We found that actigraphy in conjunction with machine learning models improves clinical detection of delirium in patients with stroke, thus paving the way to make actigraph-assisted predictions clinically actionable.

Data availability statement

The raw data supporting the conclusions of this article will be made available by the authors, upon reasonable request.

Ethics statement

The studies involving human participants were reviewed and approved by Lifespan Institutional Review Board 2 (ID #1126240). The patients/participants provided their written informed consent to participate in this study.

Author contributions

MR, CE, and RJ: conceptualization and methodology. MR and CE: funding acquisition and supervision. AA, AGA, IP, FR, JF, JZ, HK, SM, JD, CE, and MR: investigation and analysis of data. AA, AGA, CE, and MR: drafting and/or revising significant portions of the manuscript. All authors contributed to the article and approved the submitted version.

Funding

This study was supported by the Rhode Island Foundation, Brown University's Office of the Vice President for Research (OVPR) via a Big Data Collaborative Seed Award, and the Global Individual Fellowship Marie Skłodowska-Curie Action H2020-MSCA-IF-2020 MAESTRO (Grant Number: 101027770).

Conflict of interest

The authors declare that the research was conducted in the absence of any commercial or financial relationships that could be construed as a potential conflict of interest.

Publisher's note

All claims expressed in this article are solely those of the authors and do not necessarily represent those of their affiliated organizations, or those of the publisher, the editors and the reviewers. Any product that may be evaluated in this article, or claim that may be made by its manufacturer, is not guaranteed or endorsed by the publisher.

Supplementary material

The Supplementary Material for this article can be found online at: https://www.frontiersin.org/articles/10.3389/fneur.2023.1135472/full#supplementary-material

References

1. Salluh JI, Wang H, Schneider EB, Nagaraja N, Yenokyan G, Damluji A, et al. Outcome of delirium in critically ill patients: systematic review and meta-analysis. BMJ. (2015) 350:h2538. doi: 10.1136/bmj.h2538

PubMed Abstract | CrossRef Full Text | Google Scholar

2. Reznik ME, Drake J, Margolis SA, Moody S, Murray K, Costa S, et al. Deconstructing poststroke delirium in a prospective cohort of patients with intracerebral hemorrhage. Crit Care Med. (2020) 48:111–8. doi: 10.1097/CCM.0000000000004031

PubMed Abstract | CrossRef Full Text | Google Scholar

3. van Eijk MM, van den Boogaard M, van Marum RJ, Benner P, Eikelenboom P, Honing ML, et al. Routine use of the confusion assessment method for the intensive care unit: a multicenter study. Am J Respir Crit Care Med. (2011) 184:340–4. doi: 10.1164/rccm.201101-0065OC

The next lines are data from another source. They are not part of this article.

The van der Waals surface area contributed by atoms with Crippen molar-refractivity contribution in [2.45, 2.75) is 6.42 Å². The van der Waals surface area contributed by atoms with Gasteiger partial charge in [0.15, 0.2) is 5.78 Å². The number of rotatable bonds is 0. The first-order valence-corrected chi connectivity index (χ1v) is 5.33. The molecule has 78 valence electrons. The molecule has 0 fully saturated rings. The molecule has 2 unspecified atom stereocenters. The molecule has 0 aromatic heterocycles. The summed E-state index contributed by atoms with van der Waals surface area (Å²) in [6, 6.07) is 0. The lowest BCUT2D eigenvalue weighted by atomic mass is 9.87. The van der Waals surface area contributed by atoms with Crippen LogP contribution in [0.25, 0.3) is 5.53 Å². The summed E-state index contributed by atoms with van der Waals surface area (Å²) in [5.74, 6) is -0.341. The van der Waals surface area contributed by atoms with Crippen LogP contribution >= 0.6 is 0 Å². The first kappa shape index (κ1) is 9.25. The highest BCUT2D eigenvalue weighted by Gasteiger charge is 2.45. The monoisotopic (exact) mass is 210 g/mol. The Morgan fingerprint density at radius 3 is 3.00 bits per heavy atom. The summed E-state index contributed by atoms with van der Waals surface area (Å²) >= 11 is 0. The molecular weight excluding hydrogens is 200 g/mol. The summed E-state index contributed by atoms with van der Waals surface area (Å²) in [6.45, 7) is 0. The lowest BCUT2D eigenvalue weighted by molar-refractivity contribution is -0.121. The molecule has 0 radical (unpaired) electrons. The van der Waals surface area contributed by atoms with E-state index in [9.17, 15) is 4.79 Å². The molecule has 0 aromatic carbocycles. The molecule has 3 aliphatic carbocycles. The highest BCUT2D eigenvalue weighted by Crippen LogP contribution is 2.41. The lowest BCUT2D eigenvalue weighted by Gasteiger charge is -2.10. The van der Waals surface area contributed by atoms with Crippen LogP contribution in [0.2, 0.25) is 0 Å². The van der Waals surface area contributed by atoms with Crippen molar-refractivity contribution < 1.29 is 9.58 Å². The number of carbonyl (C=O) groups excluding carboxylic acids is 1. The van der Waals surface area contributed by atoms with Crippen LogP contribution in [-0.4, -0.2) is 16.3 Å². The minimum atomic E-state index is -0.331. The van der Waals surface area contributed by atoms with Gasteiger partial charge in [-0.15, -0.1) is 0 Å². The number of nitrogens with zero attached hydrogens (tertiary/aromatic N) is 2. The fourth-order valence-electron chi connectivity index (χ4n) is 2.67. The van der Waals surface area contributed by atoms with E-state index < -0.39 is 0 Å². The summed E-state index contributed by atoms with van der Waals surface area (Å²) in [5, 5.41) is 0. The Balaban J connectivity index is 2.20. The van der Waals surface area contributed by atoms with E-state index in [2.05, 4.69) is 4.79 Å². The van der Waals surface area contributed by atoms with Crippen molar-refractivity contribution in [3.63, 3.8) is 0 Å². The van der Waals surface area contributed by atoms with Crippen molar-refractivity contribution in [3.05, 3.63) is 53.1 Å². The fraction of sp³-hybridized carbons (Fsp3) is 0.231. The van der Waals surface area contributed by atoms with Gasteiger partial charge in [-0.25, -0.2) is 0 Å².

PubMed Abstract | CrossRef Full Text | Google Scholar

4. Morandi A, Davis D, Bellelli G, Arora RC, Caplan GA, Kamholz B, et al. The diagnosis of delirium superimposed on dementia: an emerging challenge. J Am Med Dir Assoc. (2017) 18:12–8. doi: 10.1016/j.jamda.2016.07.014

PubMed Abstract | CrossRef Full Text | Google Scholar

5. Reznik ME, Daiello LA, Thompson BB, Wendell LC, Mahta A, Potter NS, et al. Fluctuations of consciousness after stroke: associations with the confusion assessment method for the intensive care unit (CAM-ICU) and potential undetected delirium. J Crit Care. (2020) 56:58–62. doi: 10.1016/j.jcrc.2019.12.008

PubMed Abstract | CrossRef Full Text | Google Scholar

6. Reznik ME, Mahta A, Schmidt JM, Frey H-P, Park S, Roh DJ, et al. Duration of agitation, fluctuations of consciousness, and associations with outcome in patients with subarachnoid hemorrhage. Neurocrit Care. (2018) 29:33–9. doi: 10.1007/s12028-017-0491-7

PubMed Abstract | CrossRef Full Text | Google Scholar

7. Ely EW, Truman B, Shintani A, Thomason JW, Wheeler AP, Gordon S, et al. Monitoring sedation status over time in ICU patients: reliability and validity of the Richmond Agitation-Sedation Scale (RASS). JAMA. (2003) 289:2983–91. doi: 10.1001/jama.289.22.2983

PubMed Abstract | CrossRef Full Text | Google Scholar

8. Meagher DJ, Moran M, Raju B, Gibbons D, Donnelly S, Saunders J, et al. Motor symptoms in 100 patients with delirium versus control subjects: comparison of subtyping methods. Psychosomatics. (2008) 49:300–8. doi: 10.1176/appi.psy.49.4.300

PubMed Abstract | CrossRef Full Text | Google Scholar

9. Sadeh A. The role and validity of actigraphy in sleep medicine: an update. Sleep Med Rev. (2011) 15:259–67. doi: 10.1016/j.smrv.2010.10.001

PubMed Abstract | CrossRef Full Text | Google Scholar

10. Schwab KE, To AQ, Chang J, Ronish B, Needham DM, Martin JL, et al. Actigraphy to measure physical activity in the intensive care unit: a systematic review. J Intensive Care Med. (2020) 35:1323–31. doi: 10.1177/0885066619863654

PubMed Abstract | CrossRef Full Text | Google Scholar

11. Schwab KE, Ronish B, Needham DM, To AQ, Martin JL, Kamdar BB. Actigraphy to evaluate sleep in the intensive care unit. A systematic review. Ann Am Thorac Soc. (2018) 15:1075–82. doi: 10.1513/AnnalsATS.201801-004OC

PubMed Abstract | CrossRef Full Text | Google Scholar

12. Osse RJ, Tulen JH, Hengeveld MW, Bogers AJ. Screening methods for delirium: early diagnosis by means of objective quantification of motor activity patterns using wrist-actigraphy. Interact Cardiovasc Thorac Surg. (2009) 8:344–8. doi: 10.1510/icvts.2008.192278

PubMed Abstract | CrossRef Full Text | Google Scholar

13. Eeles E, Tahir TA, Johansen A, Bisson JI, Hubbard RE. Comparison of clinical assessment and actigraphy in the characterization of delirium. J Psychosom Res. (2009) 67:103–4. doi: 10.1016/j.jpsychores.2009.02.003

PubMed Abstract | CrossRef Full Text | Google Scholar